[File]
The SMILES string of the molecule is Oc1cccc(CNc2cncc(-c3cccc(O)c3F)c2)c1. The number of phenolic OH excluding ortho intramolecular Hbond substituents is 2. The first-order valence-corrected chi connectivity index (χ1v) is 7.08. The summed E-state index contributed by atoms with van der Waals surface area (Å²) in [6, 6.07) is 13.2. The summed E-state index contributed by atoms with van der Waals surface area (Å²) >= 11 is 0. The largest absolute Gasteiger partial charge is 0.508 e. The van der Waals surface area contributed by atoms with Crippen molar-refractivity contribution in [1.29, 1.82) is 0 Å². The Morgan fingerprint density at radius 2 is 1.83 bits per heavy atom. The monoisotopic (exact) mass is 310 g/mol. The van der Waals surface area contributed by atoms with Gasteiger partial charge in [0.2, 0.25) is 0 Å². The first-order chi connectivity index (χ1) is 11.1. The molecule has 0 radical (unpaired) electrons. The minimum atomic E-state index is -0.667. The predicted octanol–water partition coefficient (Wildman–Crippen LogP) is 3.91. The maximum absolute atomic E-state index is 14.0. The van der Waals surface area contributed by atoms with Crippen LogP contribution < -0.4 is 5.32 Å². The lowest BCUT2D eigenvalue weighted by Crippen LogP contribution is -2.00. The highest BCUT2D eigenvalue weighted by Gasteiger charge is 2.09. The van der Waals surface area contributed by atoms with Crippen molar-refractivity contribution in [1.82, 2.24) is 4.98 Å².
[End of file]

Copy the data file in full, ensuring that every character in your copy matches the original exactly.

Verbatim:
The SMILES string of the molecule is Oc1cccc(CNc2cncc(-c3cccc(O)c3F)c2)c1. The number of phenolic OH excluding ortho intramolecular Hbond substituents is 2. The first-order valence-corrected chi connectivity index (χ1v) is 7.08. The summed E-state index contributed by atoms with van der Waals surface area (Å²) in [6, 6.07) is 13.2. The summed E-state index contributed by atoms with van der Waals surface area (Å²) >= 11 is 0. The largest absolute Gasteiger partial charge is 0.508 e. The van der Waals surface area contributed by atoms with Crippen molar-refractivity contribution in [1.29, 1.82) is 0 Å². The Morgan fingerprint density at radius 2 is 1.83 bits per heavy atom. The monoisotopic (exact) mass is 310 g/mol. The van der Waals surface area contributed by atoms with Gasteiger partial charge in [0.2, 0.25) is 0 Å². The first-order chi connectivity index (χ1) is 11.1. The molecule has 0 radical (unpaired) electrons. The minimum atomic E-state index is -0.667. The predicted octanol–water partition coefficient (Wildman–Crippen LogP) is 3.91. The maximum absolute atomic E-state index is 14.0. The van der Waals surface area contributed by atoms with Crippen LogP contribution < -0.4 is 5.32 Å². The lowest BCUT2D eigenvalue weighted by Crippen LogP contribution is -2.00. The highest BCUT2D eigenvalue weighted by Gasteiger charge is 2.09. The van der Waals surface area contributed by atoms with Crippen molar-refractivity contribution in [1.82, 2.24) is 4.98 Å².